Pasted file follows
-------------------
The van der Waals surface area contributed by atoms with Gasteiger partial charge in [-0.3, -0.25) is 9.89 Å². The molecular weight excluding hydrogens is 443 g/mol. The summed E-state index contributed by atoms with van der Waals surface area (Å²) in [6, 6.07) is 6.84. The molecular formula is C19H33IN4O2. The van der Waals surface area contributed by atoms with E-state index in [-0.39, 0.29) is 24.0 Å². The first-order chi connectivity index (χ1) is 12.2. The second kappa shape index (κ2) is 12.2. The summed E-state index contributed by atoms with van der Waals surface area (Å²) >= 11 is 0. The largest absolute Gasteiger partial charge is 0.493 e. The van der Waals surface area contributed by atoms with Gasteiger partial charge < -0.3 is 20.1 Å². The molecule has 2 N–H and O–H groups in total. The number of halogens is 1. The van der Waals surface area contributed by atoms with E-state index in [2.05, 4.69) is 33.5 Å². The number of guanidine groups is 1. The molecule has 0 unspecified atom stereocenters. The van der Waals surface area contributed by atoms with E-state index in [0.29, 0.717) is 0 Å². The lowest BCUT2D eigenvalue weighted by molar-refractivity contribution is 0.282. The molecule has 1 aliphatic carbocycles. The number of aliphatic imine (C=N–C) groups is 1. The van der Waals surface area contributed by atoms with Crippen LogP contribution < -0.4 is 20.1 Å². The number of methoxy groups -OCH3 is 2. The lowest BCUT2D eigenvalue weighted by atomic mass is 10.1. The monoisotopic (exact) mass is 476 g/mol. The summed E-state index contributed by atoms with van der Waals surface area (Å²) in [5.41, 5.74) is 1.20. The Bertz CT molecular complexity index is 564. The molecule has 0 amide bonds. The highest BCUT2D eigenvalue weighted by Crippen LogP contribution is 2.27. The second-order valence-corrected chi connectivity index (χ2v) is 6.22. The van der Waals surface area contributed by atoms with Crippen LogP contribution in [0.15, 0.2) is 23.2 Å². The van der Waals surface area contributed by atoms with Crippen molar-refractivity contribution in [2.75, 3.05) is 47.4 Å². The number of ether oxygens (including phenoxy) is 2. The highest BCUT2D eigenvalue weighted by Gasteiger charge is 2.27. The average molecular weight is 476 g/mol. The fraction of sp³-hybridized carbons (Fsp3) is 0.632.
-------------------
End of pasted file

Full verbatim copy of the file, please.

The van der Waals surface area contributed by atoms with Gasteiger partial charge in [-0.3, -0.25) is 9.89 Å². The molecular weight excluding hydrogens is 443 g/mol. The summed E-state index contributed by atoms with van der Waals surface area (Å²) in [6, 6.07) is 6.84. The molecular formula is C19H33IN4O2. The van der Waals surface area contributed by atoms with E-state index in [-0.39, 0.29) is 24.0 Å². The first-order chi connectivity index (χ1) is 12.2. The second kappa shape index (κ2) is 12.2. The summed E-state index contributed by atoms with van der Waals surface area (Å²) >= 11 is 0. The largest absolute Gasteiger partial charge is 0.493 e. The van der Waals surface area contributed by atoms with Gasteiger partial charge < -0.3 is 20.1 Å². The molecule has 2 N–H and O–H groups in total. The number of halogens is 1. The van der Waals surface area contributed by atoms with E-state index in [2.05, 4.69) is 33.5 Å². The number of guanidine groups is 1. The molecule has 0 unspecified atom stereocenters. The van der Waals surface area contributed by atoms with E-state index in [0.29, 0.717) is 0 Å². The lowest BCUT2D eigenvalue weighted by molar-refractivity contribution is 0.282. The molecule has 1 aliphatic carbocycles. The number of aliphatic imine (C=N–C) groups is 1. The van der Waals surface area contributed by atoms with Crippen LogP contribution < -0.4 is 20.1 Å². The number of methoxy groups -OCH3 is 2. The lowest BCUT2D eigenvalue weighted by atomic mass is 10.1. The monoisotopic (exact) mass is 476 g/mol. The summed E-state index contributed by atoms with van der Waals surface area (Å²) in [5.41, 5.74) is 1.20. The Bertz CT molecular complexity index is 564. The molecule has 0 amide bonds. The highest BCUT2D eigenvalue weighted by Crippen LogP contribution is 2.27. The second-order valence-corrected chi connectivity index (χ2v) is 6.22. The van der Waals surface area contributed by atoms with Crippen LogP contribution in [0.15, 0.2) is 23.2 Å². The van der Waals surface area contributed by atoms with Crippen molar-refractivity contribution in [2.75, 3.05) is 47.4 Å². The number of ether oxygens (including phenoxy) is 2. The highest BCUT2D eigenvalue weighted by Gasteiger charge is 2.27. The average molecular weight is 476 g/mol. The fraction of sp³-hybridized carbons (Fsp3) is 0.632.